Quote:

Have you considered using a stylesheet? I would examine the man2html output, mark the tags I'm interested in and make a simple stylesheet that gets 'link rel'ed from a PHP page that actually displays the html output.
nroff is based on control chars that are saying "next char is bold".
html is totally different, it says "bold from here until here". So a converter is needed, that detects multiple bold characters and combines them within a single <b></b>. (Am I right?)

Quote:

I bet your distro is already using the shell-nroff equivalent of the HTML stylesheet.

OH HELL YEAH. A php based remote control would be fabulous. I'll even contribute. I'm sure a few other people will too.
As soon as I solved that color/bold/italic stuff, I'll change the system into a more flexible, module based one.

I now know about the ls colors, too:
You can force the display of colors with "--color=always". Then there are codes like this:

Code:
index.php
upload
upload_friends
uploader.php

[ means colorcode comes now.
01 means italic/bold/normal (bold in this case)
32 is the color.
m means colorcode done

 means all colors back to default.

But I still need to find out more about the color numbers.

EDIT://Here are the number definitions:
Code:
# Below are the color init strings for the basic file types. A color init
# string consists of one or more of the following numeric codes:
# Attribute codes:
# 00=none 01=bold 04=underscore 05=blink 07=reverse 08=concealed
# Text color codes:
# 30=black 31=red 32=green 33=yellow 34=blue 35=magenta 36=cyan 37=white
# Background color codes:
# 40=black 41=red 42=green 43=yellow 44=blue 45=magenta 46=cyan 47=white
Greetings, moon

Last edited by justmoon; 03-04-2003 at 08:56 AM.
 
Old 03-04-2003, 02:46 PM   #9
KeithKessler
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Wow, what an interesting thread - I'm going to keep my eye on this one. Good work thus far!

--Keith
 
Old 03-04-2003, 02:58 PM   #10
nxny
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[QUOTE]Originally posted by justmoon

>nroff is based on control chars that are saying "next char is bold".
html is totally different, it says "bold from here until here". So a converter is needed, that detects multiple bold characters and combines them within a single <b></b>. (Am I right?)

I haven't messed with nroff, but sounds quite reasonable

>I now know about the ls colors, too:
You can force the display of colors with "--color=always". Then there are codes like this:

I could've saved you some time there. Here's a snippet from /etc/profile that sets a different promptcolor for root. I got curious about it a few months ago too , hehe.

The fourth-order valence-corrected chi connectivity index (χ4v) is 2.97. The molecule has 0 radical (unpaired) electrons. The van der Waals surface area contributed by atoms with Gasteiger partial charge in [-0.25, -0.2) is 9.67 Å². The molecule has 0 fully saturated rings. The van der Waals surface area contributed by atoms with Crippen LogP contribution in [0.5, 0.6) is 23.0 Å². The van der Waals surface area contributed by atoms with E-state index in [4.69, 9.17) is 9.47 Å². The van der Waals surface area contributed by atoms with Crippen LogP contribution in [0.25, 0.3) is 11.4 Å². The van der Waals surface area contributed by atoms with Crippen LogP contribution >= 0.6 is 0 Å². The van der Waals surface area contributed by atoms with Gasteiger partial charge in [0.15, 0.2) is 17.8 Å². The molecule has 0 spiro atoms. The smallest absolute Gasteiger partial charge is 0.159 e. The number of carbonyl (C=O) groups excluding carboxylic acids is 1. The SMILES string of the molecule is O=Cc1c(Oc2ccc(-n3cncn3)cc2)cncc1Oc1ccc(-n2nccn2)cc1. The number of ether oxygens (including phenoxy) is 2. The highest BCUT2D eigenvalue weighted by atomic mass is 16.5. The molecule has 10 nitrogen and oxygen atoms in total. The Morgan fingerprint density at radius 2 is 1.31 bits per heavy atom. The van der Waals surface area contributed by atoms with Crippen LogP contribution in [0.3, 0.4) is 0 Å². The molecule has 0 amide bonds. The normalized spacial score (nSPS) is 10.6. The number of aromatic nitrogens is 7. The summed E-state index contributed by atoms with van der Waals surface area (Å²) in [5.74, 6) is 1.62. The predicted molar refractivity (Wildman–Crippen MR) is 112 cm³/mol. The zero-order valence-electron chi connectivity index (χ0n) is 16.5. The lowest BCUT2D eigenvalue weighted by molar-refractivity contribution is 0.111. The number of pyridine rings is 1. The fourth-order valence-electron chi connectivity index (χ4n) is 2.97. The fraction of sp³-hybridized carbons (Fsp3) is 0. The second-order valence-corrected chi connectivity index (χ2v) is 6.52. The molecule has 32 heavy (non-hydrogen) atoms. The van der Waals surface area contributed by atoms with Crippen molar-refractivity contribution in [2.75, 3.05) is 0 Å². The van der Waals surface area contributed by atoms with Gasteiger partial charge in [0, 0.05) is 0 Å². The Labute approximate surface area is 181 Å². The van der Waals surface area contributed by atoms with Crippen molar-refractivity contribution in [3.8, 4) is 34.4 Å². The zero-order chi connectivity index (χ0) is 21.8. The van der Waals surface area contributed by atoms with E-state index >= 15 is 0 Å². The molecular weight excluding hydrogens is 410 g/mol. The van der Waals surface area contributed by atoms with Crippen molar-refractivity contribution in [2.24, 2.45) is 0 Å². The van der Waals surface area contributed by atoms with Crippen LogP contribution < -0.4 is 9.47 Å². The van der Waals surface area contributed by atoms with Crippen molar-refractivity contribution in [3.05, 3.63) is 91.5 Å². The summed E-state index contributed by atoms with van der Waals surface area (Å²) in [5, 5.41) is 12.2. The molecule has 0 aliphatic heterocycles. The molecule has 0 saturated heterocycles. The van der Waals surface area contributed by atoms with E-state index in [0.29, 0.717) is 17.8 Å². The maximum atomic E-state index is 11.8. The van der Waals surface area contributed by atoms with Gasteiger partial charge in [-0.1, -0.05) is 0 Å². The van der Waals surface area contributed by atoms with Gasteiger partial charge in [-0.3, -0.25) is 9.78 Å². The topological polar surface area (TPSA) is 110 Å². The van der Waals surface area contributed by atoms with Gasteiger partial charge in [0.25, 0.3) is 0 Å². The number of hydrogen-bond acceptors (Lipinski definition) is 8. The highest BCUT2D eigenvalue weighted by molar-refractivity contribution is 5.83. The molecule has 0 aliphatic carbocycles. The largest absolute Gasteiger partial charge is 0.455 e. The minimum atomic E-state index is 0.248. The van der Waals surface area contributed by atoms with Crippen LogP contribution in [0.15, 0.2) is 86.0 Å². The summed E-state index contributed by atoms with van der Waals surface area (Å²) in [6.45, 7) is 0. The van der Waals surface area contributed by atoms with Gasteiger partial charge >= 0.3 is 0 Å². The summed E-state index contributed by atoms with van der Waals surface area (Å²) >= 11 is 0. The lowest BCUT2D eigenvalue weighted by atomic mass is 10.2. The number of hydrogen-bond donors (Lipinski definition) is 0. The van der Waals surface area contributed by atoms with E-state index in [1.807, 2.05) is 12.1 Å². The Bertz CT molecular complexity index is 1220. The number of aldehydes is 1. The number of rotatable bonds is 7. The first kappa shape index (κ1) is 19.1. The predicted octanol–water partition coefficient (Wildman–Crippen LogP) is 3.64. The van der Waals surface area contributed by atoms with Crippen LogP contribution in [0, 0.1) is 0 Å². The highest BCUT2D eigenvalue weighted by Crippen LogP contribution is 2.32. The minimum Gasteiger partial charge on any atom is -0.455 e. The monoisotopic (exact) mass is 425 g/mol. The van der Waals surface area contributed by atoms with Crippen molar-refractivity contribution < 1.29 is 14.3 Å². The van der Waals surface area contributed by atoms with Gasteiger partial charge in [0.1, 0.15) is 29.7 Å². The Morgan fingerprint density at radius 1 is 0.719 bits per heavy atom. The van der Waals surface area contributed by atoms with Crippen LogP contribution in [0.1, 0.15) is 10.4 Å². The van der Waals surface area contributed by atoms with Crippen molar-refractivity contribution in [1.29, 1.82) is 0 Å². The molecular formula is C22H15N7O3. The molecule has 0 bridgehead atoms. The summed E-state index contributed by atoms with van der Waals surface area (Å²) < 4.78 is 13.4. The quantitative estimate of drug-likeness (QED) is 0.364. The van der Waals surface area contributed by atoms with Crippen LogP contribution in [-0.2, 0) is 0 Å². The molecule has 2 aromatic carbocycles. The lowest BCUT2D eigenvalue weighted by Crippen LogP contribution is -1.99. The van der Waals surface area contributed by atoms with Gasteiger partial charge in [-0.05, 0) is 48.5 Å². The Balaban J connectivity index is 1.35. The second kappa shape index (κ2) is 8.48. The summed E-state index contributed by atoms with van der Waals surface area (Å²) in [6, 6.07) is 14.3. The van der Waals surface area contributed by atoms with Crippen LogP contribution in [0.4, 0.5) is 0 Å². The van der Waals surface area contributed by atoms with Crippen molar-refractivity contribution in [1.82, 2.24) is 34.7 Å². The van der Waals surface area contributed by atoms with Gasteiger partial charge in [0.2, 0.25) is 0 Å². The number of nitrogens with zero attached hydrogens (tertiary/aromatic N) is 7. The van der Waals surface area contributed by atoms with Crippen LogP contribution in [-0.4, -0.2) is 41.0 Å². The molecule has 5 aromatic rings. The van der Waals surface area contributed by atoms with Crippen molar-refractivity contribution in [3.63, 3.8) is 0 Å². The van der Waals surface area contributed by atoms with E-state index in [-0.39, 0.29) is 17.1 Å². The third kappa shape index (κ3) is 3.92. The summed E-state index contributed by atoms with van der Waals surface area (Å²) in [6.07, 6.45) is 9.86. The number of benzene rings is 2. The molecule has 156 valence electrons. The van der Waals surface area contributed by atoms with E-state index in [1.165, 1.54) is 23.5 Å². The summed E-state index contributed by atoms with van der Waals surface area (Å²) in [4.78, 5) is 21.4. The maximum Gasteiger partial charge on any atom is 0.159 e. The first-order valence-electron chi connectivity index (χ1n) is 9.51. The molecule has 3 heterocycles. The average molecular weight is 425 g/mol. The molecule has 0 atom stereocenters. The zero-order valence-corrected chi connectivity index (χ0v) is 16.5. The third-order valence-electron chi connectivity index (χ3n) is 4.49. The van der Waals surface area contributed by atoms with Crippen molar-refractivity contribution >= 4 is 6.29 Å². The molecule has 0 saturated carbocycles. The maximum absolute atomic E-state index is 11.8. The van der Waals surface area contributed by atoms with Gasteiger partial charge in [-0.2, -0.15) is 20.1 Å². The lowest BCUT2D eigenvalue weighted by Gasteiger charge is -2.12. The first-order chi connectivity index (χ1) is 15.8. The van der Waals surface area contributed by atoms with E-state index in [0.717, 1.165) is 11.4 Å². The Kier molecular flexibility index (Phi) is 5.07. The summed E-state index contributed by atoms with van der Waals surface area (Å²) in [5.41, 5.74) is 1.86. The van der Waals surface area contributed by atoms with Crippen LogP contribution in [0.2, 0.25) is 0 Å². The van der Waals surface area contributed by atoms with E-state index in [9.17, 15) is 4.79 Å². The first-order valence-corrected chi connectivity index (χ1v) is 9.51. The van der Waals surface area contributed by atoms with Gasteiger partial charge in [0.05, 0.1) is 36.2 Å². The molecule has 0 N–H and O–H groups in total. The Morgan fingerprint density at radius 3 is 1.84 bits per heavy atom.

#set promptcolor
if [ `id -g` -eq 0 ]; then
PC=32m; # Green
else
PC=31m; # Red
fi

PS1='\[\033[0;$PC\](\@)\u@\h:\[\033[1;$PC\]\w\[\033[0;37m\]\$ '
export PS1

Here are my ls aliases as defined in the same file.
alias ls='ls -F --color=tty'
alias la='ls -AlFh --color=tty'
alias ll='ls -lF --color=tty'

>But I still need to find out more about the color numbers.

I wonder why. If you need to display the colors in a browser, and your input is 'uncolored' HTML, the only thing I can think of is CSS ( Cascading Style Sheets) as this point. Would you clarify?
 
Old 03-04-2003, 04:29 PM   #11
justmoon
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First: Thanks! Your snippets helped me solving some of the last bugs in my converter routine.

Second: What I meant with "But I still need to find out more about the color numbers" was that I still needed to know which color code (i.e. 31) corresponds with which color (i.e. red)
 
Old 03-04-2003, 04:49 PM   #12
nxny
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First: Glad I could be of assistance.

Second: You posted those yourself ( the color codes chart ) here
I'm definitely missing something here.

Third: Are you curious about the shell colors in a way that is totally unrelated to your PHP based project? If you're _not_ seeing you man pages in color already, ( dont mean to be rude here ) why are you still worried about the color codes? Even if you were seeing man pages in color, do you realize those codes mean nothing when outside of a BASH shell environment? A browser will print them out as literal characters, wont it?

Fourth: What are you doing currently from a security standpoint ( who can run it? Are you using htpasswd based authentication or something to control access to the page )? Aren't all your system commands executed in the security context of the PHP user ( not depending on who's using the PHP page - without privilege separation in other words)

Last edited by nxny; 03-04-2003 at 04:54 PM.
 
Old 03-05-2003, 03:00 AM   #13
justmoon
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That First, Second etc. seems to be quite helpful, so I'm keeping that for now:

Second: I posted them as a edit, when I found a doc about them.
I just want to keep questions in (even if I ansered them by myself), because people searching for that question will come here and find the answer.